KEYWORDS Aerobic exercise; DDT degradation; Oxidative stress; Rats

1. Introduction

Dichlorodiphenyltrichloroethane (DDT), one of the typical persistent organic pollutants, was used worldwide in agricultural pest control and vector-borne diseases control. Although the use of DDT has been limited internationally, its presence in unchanged or modified forms is still observed in the environment (water, sediment, and soil) (Dai et al., 2014; Turgut et al., 2013; Tang et al., 2014; Veljanoska-sarafiloska et al., 2013) and can even be detected in fodder plants (Yehouenou et al., 2013) in the bodies of animals (Deribe et al., 2013) and humans (Perez-Maldonado et al., 2013; Teeyapant et al., 2014). This finding is attributed to its persistence, bioaccumulation, toxicity, and physical-chemical capacity for long-range transport (Aneck-Hahn et al., 2007; Sadasivaiah et al., 2007; Skinner et al., 2013).

Exposure to DDT causes a wide range of acute and chronic effects on human health, including increased risk of breast cancers (Tang et al., 2014), diabetes (Everett and Thompson, 2015), endocrine disruptor chemicals (Zhuang et al., 2012), and liver disease (Robinson et al., 2014). Moreover, ancestral exposure to DDT can promote obesity and associated disease transgenerationally (Skinner et al., 2013). Therefore, how to efficiently eliminate or reduce the adverse effects of DDT has been drawing much scientific and public attention. Over the past two decades, several physicochemical and biological remediation methods have been studied. Environmental transformation is the major process in the degradation pathway and can be subdivided into abiotic and biotic transformation. Research mainly focuses on the biotic transformation, which could be carried out by a single microbial species or a combination of several microbial species (Morrison et al., 2000). Partial degradation of DDT can be conducted, but ageing, sequestration, and formation of toxic metabolites result in difficulties in bioremediation of DDT-contaminated soils (Sudharshan et al., 2012).

Knowledge on DDT degradation in the human body, an important factor affecting human health, is limited. Latest reports on human toxicity showed that DDT intake still occurs even in countries that banned its use decades ago (Tang et al., 2014), due to its long half-life in the environment, which can disturb our food supplies. High lipid solubility of DDT enables it to accumulate in the lipophilic component of the plasma in the body (Jaga and Dharmani, 2003). The half-life of this insecticide in serum is approximately 10 years (Turusov et al., 2002). Animal studies showed that exposure to DDT is linked to toxicity and endocrine disruption. However, few studies have been conducted to speed up the degradation or reduce the residual of DDT or its metabolites existing in our body.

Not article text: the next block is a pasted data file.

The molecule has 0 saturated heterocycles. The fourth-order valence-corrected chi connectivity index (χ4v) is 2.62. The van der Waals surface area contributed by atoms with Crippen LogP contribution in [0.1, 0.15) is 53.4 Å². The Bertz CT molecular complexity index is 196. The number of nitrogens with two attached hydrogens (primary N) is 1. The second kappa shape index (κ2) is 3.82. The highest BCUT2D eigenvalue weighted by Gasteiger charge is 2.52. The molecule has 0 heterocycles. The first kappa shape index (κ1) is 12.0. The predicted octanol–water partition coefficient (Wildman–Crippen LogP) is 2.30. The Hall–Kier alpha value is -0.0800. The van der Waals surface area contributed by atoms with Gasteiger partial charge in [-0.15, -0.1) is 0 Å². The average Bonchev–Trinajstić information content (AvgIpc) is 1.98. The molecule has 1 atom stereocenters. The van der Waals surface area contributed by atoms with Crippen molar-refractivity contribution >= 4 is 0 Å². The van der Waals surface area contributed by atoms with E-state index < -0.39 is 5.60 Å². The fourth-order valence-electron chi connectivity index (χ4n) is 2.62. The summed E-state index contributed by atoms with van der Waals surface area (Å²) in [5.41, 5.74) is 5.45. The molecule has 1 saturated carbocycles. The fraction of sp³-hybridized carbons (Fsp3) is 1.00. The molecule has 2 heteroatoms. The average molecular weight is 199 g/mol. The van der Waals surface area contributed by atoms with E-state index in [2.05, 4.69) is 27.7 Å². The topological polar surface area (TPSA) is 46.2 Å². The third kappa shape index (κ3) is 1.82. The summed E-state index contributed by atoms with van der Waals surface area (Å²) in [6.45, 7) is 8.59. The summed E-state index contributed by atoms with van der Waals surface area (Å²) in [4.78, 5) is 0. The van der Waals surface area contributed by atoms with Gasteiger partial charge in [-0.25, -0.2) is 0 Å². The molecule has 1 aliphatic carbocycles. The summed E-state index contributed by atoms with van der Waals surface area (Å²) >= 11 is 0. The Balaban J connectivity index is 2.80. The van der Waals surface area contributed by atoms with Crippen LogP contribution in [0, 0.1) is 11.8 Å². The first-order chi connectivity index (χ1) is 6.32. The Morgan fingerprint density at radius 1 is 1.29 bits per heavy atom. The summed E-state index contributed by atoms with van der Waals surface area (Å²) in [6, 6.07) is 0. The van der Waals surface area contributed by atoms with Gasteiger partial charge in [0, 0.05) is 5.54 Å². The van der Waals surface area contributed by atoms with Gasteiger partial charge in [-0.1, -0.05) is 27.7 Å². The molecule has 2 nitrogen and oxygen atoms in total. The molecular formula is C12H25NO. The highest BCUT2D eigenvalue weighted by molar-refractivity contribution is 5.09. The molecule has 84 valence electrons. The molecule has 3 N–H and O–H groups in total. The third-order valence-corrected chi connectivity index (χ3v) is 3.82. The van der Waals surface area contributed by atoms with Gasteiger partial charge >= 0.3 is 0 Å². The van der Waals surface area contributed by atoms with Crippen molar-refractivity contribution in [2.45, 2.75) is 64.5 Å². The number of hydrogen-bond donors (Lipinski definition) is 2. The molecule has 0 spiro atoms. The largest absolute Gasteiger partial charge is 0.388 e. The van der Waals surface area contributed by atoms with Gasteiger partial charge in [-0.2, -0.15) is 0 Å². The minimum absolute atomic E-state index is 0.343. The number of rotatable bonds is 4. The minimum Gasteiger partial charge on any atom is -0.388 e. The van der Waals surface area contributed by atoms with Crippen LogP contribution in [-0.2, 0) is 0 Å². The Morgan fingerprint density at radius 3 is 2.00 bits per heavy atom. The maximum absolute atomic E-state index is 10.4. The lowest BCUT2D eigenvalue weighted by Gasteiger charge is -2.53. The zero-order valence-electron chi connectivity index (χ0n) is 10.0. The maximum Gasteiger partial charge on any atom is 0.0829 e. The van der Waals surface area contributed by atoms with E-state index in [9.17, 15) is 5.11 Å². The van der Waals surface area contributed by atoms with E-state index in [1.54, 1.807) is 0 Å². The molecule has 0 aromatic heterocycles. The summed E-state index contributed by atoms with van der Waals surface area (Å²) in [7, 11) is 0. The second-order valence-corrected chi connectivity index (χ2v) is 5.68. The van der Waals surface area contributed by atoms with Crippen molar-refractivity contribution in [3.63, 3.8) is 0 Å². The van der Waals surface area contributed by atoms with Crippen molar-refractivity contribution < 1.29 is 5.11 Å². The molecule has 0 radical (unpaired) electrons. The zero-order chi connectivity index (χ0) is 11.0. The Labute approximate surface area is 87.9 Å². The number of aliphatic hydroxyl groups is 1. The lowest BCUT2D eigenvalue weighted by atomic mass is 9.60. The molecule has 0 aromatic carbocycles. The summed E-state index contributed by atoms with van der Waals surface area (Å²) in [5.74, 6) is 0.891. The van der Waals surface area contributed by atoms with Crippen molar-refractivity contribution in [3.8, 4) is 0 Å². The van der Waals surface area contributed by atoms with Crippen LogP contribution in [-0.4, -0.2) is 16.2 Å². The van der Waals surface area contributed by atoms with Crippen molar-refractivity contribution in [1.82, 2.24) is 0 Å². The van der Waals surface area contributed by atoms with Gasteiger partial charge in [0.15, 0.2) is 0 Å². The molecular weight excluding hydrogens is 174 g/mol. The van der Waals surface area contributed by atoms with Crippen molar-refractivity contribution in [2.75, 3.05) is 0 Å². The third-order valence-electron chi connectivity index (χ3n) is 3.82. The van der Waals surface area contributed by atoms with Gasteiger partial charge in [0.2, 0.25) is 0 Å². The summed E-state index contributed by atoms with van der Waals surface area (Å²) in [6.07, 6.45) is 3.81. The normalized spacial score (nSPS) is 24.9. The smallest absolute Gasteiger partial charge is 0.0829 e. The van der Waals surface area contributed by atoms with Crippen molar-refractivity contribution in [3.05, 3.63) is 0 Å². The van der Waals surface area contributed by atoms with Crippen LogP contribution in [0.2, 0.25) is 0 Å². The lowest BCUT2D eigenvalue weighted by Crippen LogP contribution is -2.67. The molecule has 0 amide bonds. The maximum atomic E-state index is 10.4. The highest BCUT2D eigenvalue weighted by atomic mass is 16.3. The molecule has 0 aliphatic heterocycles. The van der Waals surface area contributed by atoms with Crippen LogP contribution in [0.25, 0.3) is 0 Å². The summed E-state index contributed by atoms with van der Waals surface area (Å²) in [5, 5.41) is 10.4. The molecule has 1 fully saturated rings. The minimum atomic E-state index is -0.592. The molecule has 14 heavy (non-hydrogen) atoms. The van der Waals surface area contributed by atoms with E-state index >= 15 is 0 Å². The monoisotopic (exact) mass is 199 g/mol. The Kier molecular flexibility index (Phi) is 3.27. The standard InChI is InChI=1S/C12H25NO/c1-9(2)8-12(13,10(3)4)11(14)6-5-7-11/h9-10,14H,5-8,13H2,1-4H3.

Oxidative stress is one mechanism for toxicity of pesticides resulting in cell death (necrosis and apoptosis) and metabolic changes (Karami-Mohajeri and Abdollahi, 2011; Li et al., 2015). The hepatic antioxidant system is activated to prevent oxidative stress. This system includes the antioxidant enzymes superoxide dismutase (SOD), catalase (CAT), and glutathione peroxidase (GSH-Px). These enzymes work in a coordinated fashion to scavenge reactive oxygen species (ROS) and resist redox disturbances in cells. Balance between ROS production and its detoxification by these antioxidant enzymes is essential to prevent oxidative damage. Physical exercises can effectively upregulate antioxidant enzyme expression and activity (Bloomer, 2008; Lima et al., 2015; Wang et al., 2016). However, little research has focused on the effect of exercise training on DDT-induced oxidative stress concerning human health. Moderate aerobic exercise is an efficient strategy for public health promotion. Therefore, the purpose of the present study was to examine the effect of aerobic exercise on DTT degradation process and attenuation oxidative damage.

* Corresponding author.

E-mail address: donggj@163.com (G. J. Dong)

2. Material and methods

2.1. Animals and treatments

Animal Care and Use Committee of Shandong Sport University approved the experimental protocol, which was in compliance with the Guidelines for Care and Use of Laboratory Animals in the research prescribed by the Ministry of Science and Technology of China (2006). The principles of laboratory animal care (NIH publication no. 86-23, revised 1985) were followed. J